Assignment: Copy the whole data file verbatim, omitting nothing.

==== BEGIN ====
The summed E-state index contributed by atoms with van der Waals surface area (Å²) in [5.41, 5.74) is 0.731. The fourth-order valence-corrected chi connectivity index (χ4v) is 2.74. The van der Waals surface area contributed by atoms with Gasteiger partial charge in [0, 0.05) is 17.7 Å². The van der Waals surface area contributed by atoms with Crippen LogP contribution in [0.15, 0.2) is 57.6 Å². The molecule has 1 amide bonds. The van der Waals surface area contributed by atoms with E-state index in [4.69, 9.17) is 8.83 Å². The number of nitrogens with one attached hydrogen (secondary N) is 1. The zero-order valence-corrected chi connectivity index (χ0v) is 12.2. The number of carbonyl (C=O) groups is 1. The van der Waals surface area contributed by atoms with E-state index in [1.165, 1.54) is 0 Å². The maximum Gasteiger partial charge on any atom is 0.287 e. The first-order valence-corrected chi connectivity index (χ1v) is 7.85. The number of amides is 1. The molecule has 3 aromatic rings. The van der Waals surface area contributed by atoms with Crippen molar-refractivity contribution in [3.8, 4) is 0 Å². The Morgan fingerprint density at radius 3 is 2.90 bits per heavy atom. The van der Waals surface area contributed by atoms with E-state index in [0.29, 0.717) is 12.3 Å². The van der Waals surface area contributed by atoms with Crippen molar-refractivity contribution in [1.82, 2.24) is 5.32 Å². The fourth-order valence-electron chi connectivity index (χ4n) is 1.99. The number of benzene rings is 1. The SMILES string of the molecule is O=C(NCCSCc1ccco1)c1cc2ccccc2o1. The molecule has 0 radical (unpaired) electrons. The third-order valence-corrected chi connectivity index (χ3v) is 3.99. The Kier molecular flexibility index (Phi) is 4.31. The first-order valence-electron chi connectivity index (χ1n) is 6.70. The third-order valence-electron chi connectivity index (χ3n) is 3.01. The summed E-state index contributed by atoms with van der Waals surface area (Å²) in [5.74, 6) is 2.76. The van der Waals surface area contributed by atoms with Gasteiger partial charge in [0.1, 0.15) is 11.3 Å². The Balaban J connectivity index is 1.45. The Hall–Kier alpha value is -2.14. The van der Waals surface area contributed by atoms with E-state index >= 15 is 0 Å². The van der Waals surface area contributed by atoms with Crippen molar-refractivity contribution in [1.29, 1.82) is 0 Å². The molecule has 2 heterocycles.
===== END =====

The summed E-state index contributed by atoms with van der Waals surface area (Å²) in [5.41, 5.74) is 0.731. The fourth-order valence-corrected chi connectivity index (χ4v) is 2.74. The van der Waals surface area contributed by atoms with Gasteiger partial charge in [0, 0.05) is 17.7 Å². The van der Waals surface area contributed by atoms with Crippen LogP contribution in [0.15, 0.2) is 57.6 Å². The molecule has 1 amide bonds. The van der Waals surface area contributed by atoms with E-state index in [4.69, 9.17) is 8.83 Å². The number of nitrogens with one attached hydrogen (secondary N) is 1. The zero-order valence-corrected chi connectivity index (χ0v) is 12.2. The number of carbonyl (C=O) groups is 1. The van der Waals surface area contributed by atoms with E-state index in [1.165, 1.54) is 0 Å². The maximum Gasteiger partial charge on any atom is 0.287 e. The first-order valence-corrected chi connectivity index (χ1v) is 7.85. The number of amides is 1. The molecule has 3 aromatic rings. The van der Waals surface area contributed by atoms with Crippen molar-refractivity contribution in [3.8, 4) is 0 Å². The Morgan fingerprint density at radius 3 is 2.90 bits per heavy atom. The van der Waals surface area contributed by atoms with E-state index in [0.29, 0.717) is 12.3 Å². The van der Waals surface area contributed by atoms with Crippen molar-refractivity contribution in [1.82, 2.24) is 5.32 Å². The fourth-order valence-electron chi connectivity index (χ4n) is 1.99. The number of benzene rings is 1. The SMILES string of the molecule is O=C(NCCSCc1ccco1)c1cc2ccccc2o1. The molecule has 0 radical (unpaired) electrons. The third-order valence-corrected chi connectivity index (χ3v) is 3.99. The Kier molecular flexibility index (Phi) is 4.31. The first-order valence-electron chi connectivity index (χ1n) is 6.70. The third-order valence-electron chi connectivity index (χ3n) is 3.01. The summed E-state index contributed by atoms with van der Waals surface area (Å²) in [5.74, 6) is 2.76. The van der Waals surface area contributed by atoms with Gasteiger partial charge in [0.1, 0.15) is 11.3 Å². The Balaban J connectivity index is 1.45. The Hall–Kier alpha value is -2.14. The van der Waals surface area contributed by atoms with E-state index >= 15 is 0 Å². The van der Waals surface area contributed by atoms with Crippen molar-refractivity contribution in [1.29, 1.82) is 0 Å². The molecule has 2 heterocycles.